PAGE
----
Typos are not just embarrassing, they also can cost a lot of money. We’ve all heard horror stories of a missing number in a sales price and the eagle-eyed customers who reaped the savings.
To avoid similar issues with your brand’s content, PR Newswire’s customer content services team copy edits hundreds of press releases every day and corrects thousands of would-be mistakes each month.
In the final moments before a press release is distributed, they catch spelling errors, grammatical mistakes and even discrepancies in financial statements (earnings per share of $0.19 is a lot different than earnings per share of $.019), all while the reader never really knows who they are.
Whether it’s through experience or innate talent, good copy editors are superpowered — able to see what others miss. Here are five superpowers that all copy editors possess.
A good copy editor is able to spot a typo a mile away. Their technical skills and prowess can never be replaced by spellcheck. Spellcheck can’t read for context, nor can it distinguish between homophones like principle and principal.
Our customer content services team deals with a myriad of deadlines on a daily basis. Some of these deadlines are a few hours away, while others are measured in minutes.
During some of these seemingly impossible deadlines, an editor will notice a discrepancy in the headline and first paragraph. Perhaps a product isn’t spelled the same way or the headline references first quarter results while the first paragraph talks about the second quarter.
A skilled copy editor has the innate ability to see these, and an editor with years of experience knows where to look for mistakes.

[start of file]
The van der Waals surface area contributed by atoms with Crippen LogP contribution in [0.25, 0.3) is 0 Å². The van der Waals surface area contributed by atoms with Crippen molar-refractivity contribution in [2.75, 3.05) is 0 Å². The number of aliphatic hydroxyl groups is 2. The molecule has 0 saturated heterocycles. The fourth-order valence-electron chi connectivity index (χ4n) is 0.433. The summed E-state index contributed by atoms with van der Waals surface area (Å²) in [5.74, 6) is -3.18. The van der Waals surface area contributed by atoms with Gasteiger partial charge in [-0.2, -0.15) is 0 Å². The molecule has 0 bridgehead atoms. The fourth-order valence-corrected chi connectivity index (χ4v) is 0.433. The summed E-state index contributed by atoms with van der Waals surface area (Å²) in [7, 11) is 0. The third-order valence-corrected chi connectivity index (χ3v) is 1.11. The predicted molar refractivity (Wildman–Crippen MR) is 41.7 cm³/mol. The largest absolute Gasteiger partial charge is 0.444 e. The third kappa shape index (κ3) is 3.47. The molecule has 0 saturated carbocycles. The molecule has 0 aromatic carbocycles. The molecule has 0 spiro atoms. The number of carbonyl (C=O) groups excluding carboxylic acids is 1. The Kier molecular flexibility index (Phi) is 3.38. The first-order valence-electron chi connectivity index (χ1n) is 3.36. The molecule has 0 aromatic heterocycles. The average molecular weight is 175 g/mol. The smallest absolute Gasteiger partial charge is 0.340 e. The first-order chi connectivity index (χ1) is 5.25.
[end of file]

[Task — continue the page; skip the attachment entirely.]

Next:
When copy editors do their job well, the reader won’t even know they were there.
For every new “manger of pubic relations” (yes, I have seen that more than a few times in my 20 years at PR Newswire), our customers are forever grateful for our ability to identify and quietly disarm the land mines in their press release.
We’re not looking to make a splash. We just want to make sure your release goes out clean. So we quickly make the changes and alert you. That way, you can update your own version, in case you’re planning to send the press release to additional contacts.
In Slate.com’s review of Mary Norris’ memoir “Between You & Me: Confessions of a Comma Queen,” Miriam Krule captures the crux of what every copy editor strives for: “The copy editor is most successful when nobody notices her. A copy editor who is invisible to the point of seeming unnecessary is often the best at her job—it means she never lets anything through. It’s only the writer and editor, whose grammar or logic the copy editor questions, who ever have the opportunity to truly appreciate the copy editor’s influence. But when your job is, in its essence, telling people that they’re wrong, sometimes being invisible is the preferred option.”
Each year, PR Newswire issues thousands of press releases. The customer content services team approaches each release with a fresh set of eyes, while also dealing with customer service calls, requests, questions and more. At the end of the day, each member of the customer content services team has had their hands on 30 or more news releases.
A pitfall for most writers is the tendency to spend hours slaving over their writing, but there comes a time when you have to put down the red pen. Knowing when to stop is one of the toughest powers to cultivate as a copy editor. Keep in mind your overall objective for your story and let that be the guide on when enough is enough.
As with any superpower, with great power comes great responsibility. Talk to anyone who edits for a living and you’ll find two things: 1) They can’t turn it off. They’ll see every typo in a restaurant menu and every editing gaffe in the local paper. And, 2) they become the go-to resource for every question their friends have when it comes to grammar, punctuation or writing.
Fortunately, PR Newswire’s customer content services department is on-call 24/7 for your press releases. We’ll use these five superpowers to ensure your message is on point, grammatically correct, and impactful. If I were to give our team a superhero name, I’d call us “The Invisibles” – you may never see us, but without us, who will fix that day/date discrepancy?
This article was syndicated from Business 2 Community: 5 Superpowers of a Good Copy Editor
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